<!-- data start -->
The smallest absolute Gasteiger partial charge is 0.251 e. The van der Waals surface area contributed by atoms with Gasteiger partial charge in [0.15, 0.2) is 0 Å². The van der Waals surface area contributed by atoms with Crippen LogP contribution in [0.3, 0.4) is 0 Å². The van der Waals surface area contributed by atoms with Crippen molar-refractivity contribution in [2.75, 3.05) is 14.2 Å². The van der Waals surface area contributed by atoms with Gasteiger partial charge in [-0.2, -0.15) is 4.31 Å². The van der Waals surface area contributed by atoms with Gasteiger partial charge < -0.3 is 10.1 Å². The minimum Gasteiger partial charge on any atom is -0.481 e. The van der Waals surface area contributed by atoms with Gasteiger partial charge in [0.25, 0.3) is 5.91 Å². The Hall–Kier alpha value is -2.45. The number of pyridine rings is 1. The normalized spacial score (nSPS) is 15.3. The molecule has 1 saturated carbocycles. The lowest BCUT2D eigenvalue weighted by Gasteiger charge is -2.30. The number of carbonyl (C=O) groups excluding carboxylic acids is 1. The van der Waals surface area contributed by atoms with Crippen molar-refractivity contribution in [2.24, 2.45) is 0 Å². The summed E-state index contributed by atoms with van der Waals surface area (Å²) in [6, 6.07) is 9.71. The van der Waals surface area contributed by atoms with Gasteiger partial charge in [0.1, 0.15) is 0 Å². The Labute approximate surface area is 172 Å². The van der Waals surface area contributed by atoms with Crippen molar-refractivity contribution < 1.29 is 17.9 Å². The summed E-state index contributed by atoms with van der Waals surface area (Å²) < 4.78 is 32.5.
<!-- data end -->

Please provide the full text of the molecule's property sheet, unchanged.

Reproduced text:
The smallest absolute Gasteiger partial charge is 0.251 e. The van der Waals surface area contributed by atoms with Gasteiger partial charge in [0.15, 0.2) is 0 Å². The van der Waals surface area contributed by atoms with Crippen LogP contribution in [0.3, 0.4) is 0 Å². The van der Waals surface area contributed by atoms with Crippen molar-refractivity contribution in [2.75, 3.05) is 14.2 Å². The van der Waals surface area contributed by atoms with Gasteiger partial charge in [-0.2, -0.15) is 4.31 Å². The van der Waals surface area contributed by atoms with Gasteiger partial charge < -0.3 is 10.1 Å². The minimum Gasteiger partial charge on any atom is -0.481 e. The van der Waals surface area contributed by atoms with Gasteiger partial charge in [0.25, 0.3) is 5.91 Å². The Hall–Kier alpha value is -2.45. The number of pyridine rings is 1. The normalized spacial score (nSPS) is 15.3. The molecule has 1 saturated carbocycles. The lowest BCUT2D eigenvalue weighted by Gasteiger charge is -2.30. The number of carbonyl (C=O) groups excluding carboxylic acids is 1. The van der Waals surface area contributed by atoms with Crippen molar-refractivity contribution in [2.24, 2.45) is 0 Å². The summed E-state index contributed by atoms with van der Waals surface area (Å²) in [6, 6.07) is 9.71. The van der Waals surface area contributed by atoms with Gasteiger partial charge in [0.1, 0.15) is 0 Å². The Labute approximate surface area is 172 Å². The van der Waals surface area contributed by atoms with Crippen molar-refractivity contribution < 1.29 is 17.9 Å². The summed E-state index contributed by atoms with van der Waals surface area (Å²) < 4.78 is 32.5.